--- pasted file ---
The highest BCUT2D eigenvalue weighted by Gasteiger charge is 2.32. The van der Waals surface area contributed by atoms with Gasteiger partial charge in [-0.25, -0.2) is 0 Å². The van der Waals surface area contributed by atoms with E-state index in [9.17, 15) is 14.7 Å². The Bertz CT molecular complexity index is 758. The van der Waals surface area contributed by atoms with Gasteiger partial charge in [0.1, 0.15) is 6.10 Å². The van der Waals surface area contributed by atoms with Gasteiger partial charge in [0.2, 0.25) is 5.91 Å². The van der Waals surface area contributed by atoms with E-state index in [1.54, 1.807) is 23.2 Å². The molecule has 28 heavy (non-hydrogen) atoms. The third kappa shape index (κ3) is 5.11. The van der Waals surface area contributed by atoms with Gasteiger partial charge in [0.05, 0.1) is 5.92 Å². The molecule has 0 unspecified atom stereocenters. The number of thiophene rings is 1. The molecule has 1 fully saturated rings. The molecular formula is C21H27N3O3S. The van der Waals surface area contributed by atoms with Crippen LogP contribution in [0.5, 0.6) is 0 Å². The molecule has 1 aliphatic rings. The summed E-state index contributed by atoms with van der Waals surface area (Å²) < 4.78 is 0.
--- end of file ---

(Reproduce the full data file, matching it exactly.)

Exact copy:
The highest BCUT2D eigenvalue weighted by Gasteiger charge is 2.32. The van der Waals surface area contributed by atoms with Gasteiger partial charge in [-0.25, -0.2) is 0 Å². The van der Waals surface area contributed by atoms with E-state index in [9.17, 15) is 14.7 Å². The Bertz CT molecular complexity index is 758. The van der Waals surface area contributed by atoms with Gasteiger partial charge in [0.1, 0.15) is 6.10 Å². The van der Waals surface area contributed by atoms with Gasteiger partial charge in [0.2, 0.25) is 5.91 Å². The van der Waals surface area contributed by atoms with E-state index in [1.54, 1.807) is 23.2 Å². The molecule has 28 heavy (non-hydrogen) atoms. The third kappa shape index (κ3) is 5.11. The van der Waals surface area contributed by atoms with Gasteiger partial charge in [0.05, 0.1) is 5.92 Å². The molecule has 0 unspecified atom stereocenters. The number of thiophene rings is 1. The molecule has 1 fully saturated rings. The molecular formula is C21H27N3O3S. The van der Waals surface area contributed by atoms with Crippen LogP contribution in [0.5, 0.6) is 0 Å². The molecule has 1 aliphatic rings. The summed E-state index contributed by atoms with van der Waals surface area (Å²) < 4.78 is 0.